Blog: Cabinet approves €200m expansion of Rosslare Europort – Irish Examiner

A €200m expansion of Rosslare Europort, which will Brexit-proof the facility, has been given the green light.

The Cabinet has signed off on a significant development of the port, which is necessary to provide permanent Brexit infrastructure that will ensure compliance with EU customs and will provide protection for the EU single market.

Speaking after the Government meeting, Minister for Public Expenditure and Reform, Michael McGrath said: “This is a vital development to ensure Ireland can effectively manage the new requirements for checks and controls on trade with the UK. 


“It will facilitate trade at the port and support other exciting opportunities being developed for Rosslare and the South East.”

Funding for the development will be claimed under the Brexit Adjustment Reserve.

Ireland to back Ukraine’s case against Russia

Meanwhile, Foreign Affairs Minister Simon Coveney has received approval to intervene in proceedings before the European Court of Human Rights, involving Ukraine and Russia.

Ukraine has taken the proceedings, in which it is arguing that the invasion and occupation of its territory by the Russian Federation has given rise to a range of violations of the European Convention on Human Rights. 

Intervention by Ireland as a third party is a gesture of political support and solidarity with Ukraine, and is consistent with the Government’s commitment to the principle of accountability for Russian aggression against Ukraine in a range of international forums, including the United Nations and the Council of Europe.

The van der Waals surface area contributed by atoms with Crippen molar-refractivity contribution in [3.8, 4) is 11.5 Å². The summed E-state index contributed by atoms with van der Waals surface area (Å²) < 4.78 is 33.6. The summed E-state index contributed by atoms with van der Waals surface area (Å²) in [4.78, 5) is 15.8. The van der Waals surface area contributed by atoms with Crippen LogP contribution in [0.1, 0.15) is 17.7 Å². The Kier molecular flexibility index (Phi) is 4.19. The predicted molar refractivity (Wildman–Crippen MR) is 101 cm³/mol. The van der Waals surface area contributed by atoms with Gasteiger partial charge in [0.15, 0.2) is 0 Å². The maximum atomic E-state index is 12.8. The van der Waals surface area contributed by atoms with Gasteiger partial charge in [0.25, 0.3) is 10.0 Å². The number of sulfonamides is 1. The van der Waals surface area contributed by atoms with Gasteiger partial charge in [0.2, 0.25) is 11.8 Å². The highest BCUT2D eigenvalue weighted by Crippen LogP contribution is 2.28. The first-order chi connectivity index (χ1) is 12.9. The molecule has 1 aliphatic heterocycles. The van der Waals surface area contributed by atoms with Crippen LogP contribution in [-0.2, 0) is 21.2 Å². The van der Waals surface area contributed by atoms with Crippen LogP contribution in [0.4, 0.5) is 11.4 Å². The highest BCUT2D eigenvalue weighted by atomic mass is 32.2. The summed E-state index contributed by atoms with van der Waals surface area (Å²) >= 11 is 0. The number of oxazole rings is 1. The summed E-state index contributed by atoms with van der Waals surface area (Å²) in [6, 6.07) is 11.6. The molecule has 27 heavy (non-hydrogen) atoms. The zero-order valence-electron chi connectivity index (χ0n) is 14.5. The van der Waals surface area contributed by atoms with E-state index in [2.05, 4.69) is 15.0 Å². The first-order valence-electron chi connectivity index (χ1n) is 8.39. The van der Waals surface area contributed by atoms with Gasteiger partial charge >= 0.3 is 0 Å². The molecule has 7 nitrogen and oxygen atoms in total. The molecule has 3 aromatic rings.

This intervention is all the more notable given that Ireland currently holds the presidency of the Committee of Ministers on the Council of Europe, and has never before intervened as a third party in an inter-state case before the court.

Germany, the Netherlands, and Latvia have already sought leave to intervene in these proceedings, and it is understood that a number of other states are actively considering seeking leave.

New embassy and consulates

Mr Coveney also brought details of a new embassy in Islamabad, Pakistan, and consulates general in Milan, Italy, and in Munich in Germany.

The Government has committed to opening at least 26 new diplomatic missions by 2025. These three new missions will bring to 22 the number of missions opened or announced.

Budget measures

Michael McGrath also brought his department’s expenditure strategy for Budget 2023 to Cabinet for discussion.

As set out in the Summer Economic Statement (SES), this month’s budget will include a €5.7bn increase in core expenditure across 2022 and 2023, comprising €4.9bn in core current expenditure and €0.8bn in core capital expenditure.

However, the recently-concluded public sector pay talks have resulted in a proposed extension of the Building Momentum agreement with an additional cost of €1.4bn over the next two years.

When existing demands on funding are taken away, this leaves around €1.3bn for other new measures including a social protection package.

A Government spokesperson said: “Budget day is now three weeks away, with the accelerated timeline this year requiring intensive engagement with a view to finalising budgetary decisions at the earliest opportunity. Estimates will need to be settled in the next fortnight in line with the agreed fiscal parameters.”

The Government will also make provision for temporary non-core funding of €4.5bn in 2023 to continue its response to Covid-19, Brexit and humanitarian provision for Ukrainian arrivals to Ireland.

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